The Janitor

Late after work a man sweeps an office.
He can’t go home until the floor is finished:
swept, mopped, waxed. The brush with the long metal handle
is pushed around the filing cabinet and under the desks and chairs.
He mumbles now searching still for dust
while pushing it toward the door.
A draft in the hall raises some dust
and pushes it back at him.
He keeps the beat of the soft sound of his sweeping,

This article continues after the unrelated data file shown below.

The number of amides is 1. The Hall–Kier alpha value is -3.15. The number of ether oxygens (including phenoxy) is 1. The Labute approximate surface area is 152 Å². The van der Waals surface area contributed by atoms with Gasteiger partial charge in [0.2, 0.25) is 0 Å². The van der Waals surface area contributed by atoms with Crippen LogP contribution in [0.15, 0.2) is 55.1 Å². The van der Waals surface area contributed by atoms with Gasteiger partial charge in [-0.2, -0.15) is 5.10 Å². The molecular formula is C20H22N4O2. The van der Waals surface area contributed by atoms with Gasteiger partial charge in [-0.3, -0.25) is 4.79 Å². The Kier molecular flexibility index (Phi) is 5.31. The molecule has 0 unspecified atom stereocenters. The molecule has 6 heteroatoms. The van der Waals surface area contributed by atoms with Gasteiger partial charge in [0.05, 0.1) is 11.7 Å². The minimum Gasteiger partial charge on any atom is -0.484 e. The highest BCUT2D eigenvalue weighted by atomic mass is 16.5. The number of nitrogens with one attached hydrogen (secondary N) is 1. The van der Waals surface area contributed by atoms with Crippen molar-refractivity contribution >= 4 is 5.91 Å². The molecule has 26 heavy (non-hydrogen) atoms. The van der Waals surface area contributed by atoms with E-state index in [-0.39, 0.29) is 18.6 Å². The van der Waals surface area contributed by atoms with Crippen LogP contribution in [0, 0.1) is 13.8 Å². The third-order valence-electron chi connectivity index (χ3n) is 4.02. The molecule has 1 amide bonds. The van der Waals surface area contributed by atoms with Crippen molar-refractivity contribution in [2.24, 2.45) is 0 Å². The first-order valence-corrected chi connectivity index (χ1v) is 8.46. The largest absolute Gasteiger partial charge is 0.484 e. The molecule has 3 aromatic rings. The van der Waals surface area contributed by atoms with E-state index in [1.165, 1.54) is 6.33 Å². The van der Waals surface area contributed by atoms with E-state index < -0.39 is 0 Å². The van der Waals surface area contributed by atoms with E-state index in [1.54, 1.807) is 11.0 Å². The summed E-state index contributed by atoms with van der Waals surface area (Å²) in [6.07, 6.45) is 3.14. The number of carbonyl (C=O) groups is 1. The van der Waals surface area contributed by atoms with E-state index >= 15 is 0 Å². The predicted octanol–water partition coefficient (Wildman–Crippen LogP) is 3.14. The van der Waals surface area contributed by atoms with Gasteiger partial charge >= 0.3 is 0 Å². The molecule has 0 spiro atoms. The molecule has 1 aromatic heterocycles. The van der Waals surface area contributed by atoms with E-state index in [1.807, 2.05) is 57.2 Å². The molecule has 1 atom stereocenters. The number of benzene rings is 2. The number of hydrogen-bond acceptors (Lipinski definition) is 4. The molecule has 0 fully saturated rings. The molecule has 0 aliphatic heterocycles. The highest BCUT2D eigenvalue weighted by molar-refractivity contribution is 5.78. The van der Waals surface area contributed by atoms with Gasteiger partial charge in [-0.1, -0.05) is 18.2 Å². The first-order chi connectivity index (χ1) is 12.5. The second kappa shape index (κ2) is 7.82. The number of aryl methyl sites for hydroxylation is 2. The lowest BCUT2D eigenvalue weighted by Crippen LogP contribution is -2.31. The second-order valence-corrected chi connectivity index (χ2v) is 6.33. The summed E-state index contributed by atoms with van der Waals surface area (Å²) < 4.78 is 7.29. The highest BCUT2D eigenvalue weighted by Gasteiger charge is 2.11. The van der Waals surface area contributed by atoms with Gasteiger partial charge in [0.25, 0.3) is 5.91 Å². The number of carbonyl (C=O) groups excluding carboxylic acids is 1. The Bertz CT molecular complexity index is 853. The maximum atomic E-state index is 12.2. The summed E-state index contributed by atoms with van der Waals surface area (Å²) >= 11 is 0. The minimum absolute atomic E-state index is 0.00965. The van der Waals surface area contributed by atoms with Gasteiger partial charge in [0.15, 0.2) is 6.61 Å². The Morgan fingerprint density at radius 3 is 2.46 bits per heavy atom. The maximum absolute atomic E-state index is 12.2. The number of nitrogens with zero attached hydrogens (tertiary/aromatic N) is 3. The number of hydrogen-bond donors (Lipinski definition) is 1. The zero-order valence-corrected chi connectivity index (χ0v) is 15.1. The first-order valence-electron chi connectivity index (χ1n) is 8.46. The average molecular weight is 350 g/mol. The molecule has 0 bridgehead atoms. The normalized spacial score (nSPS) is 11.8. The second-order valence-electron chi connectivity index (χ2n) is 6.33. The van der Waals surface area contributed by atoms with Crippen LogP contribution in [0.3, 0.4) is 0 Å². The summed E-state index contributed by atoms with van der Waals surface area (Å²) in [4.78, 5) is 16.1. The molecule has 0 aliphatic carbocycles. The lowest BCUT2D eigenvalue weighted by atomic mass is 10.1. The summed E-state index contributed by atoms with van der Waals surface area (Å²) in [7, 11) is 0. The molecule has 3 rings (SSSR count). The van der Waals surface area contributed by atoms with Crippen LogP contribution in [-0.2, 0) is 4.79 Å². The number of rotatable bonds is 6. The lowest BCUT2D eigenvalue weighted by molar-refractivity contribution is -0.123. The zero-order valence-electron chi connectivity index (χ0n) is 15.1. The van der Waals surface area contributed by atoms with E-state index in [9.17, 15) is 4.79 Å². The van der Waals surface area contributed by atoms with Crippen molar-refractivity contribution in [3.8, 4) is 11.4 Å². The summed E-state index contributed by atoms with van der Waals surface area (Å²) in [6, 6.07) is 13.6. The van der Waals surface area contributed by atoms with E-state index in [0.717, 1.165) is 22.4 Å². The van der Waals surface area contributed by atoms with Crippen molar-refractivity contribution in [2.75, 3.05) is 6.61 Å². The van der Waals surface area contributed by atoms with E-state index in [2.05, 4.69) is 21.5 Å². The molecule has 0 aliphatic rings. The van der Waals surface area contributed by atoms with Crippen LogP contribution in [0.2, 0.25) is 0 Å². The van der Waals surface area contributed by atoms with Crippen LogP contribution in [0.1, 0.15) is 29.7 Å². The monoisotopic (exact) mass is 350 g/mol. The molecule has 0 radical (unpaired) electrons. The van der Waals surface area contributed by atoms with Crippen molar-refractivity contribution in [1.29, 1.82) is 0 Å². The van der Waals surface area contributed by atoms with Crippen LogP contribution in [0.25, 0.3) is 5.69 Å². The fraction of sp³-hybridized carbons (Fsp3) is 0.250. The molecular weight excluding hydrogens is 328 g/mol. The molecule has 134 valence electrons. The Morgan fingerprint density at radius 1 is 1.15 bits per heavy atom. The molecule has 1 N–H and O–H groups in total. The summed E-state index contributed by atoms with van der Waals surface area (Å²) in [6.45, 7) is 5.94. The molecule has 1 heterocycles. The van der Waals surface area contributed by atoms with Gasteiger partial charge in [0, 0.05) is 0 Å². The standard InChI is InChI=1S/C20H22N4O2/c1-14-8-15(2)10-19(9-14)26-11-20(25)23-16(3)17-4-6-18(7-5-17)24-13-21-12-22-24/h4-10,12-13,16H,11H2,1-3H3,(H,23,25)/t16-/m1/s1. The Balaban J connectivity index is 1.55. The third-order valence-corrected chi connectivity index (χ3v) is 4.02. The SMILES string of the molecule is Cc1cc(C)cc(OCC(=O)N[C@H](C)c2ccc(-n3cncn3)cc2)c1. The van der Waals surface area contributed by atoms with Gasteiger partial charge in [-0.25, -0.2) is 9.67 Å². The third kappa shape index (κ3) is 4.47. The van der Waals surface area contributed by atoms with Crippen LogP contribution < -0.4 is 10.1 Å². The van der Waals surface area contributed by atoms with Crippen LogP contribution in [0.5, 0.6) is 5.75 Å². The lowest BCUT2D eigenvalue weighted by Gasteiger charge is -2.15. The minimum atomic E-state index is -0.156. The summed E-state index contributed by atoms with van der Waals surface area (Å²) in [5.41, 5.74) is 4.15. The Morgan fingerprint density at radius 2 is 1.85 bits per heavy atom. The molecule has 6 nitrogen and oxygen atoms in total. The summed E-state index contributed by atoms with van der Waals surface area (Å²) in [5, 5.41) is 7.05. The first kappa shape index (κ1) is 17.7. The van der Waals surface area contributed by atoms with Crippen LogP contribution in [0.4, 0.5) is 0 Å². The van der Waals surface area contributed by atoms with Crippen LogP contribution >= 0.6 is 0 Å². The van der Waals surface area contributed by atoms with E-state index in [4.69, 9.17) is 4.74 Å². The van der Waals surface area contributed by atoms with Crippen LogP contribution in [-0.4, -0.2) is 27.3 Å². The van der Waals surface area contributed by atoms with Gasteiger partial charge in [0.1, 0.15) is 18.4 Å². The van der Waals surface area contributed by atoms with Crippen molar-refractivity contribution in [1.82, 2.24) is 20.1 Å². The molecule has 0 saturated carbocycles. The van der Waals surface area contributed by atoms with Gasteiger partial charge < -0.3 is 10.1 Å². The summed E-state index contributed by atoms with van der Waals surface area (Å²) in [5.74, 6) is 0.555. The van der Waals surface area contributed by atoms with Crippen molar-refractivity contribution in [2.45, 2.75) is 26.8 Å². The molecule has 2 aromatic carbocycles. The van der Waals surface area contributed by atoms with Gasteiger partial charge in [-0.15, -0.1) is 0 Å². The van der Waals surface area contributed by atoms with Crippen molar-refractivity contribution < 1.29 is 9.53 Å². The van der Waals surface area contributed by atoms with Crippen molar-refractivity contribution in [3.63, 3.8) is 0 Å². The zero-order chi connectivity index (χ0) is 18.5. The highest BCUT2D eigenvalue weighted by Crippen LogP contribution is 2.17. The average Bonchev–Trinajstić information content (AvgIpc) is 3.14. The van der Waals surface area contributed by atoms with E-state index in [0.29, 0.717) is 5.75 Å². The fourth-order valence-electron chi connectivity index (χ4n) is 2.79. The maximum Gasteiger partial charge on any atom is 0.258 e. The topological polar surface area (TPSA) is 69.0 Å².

but now furiously, back and forth, as he
bumps the desk and bangs a wall, leaving a dent.
He mutters: “Dust, dust, dust.” He raises his broom,
shaking it at the surrounding silence.

:: William Oandasan, in Beloit Poetry Journal (30:2, Winter 1979-80)

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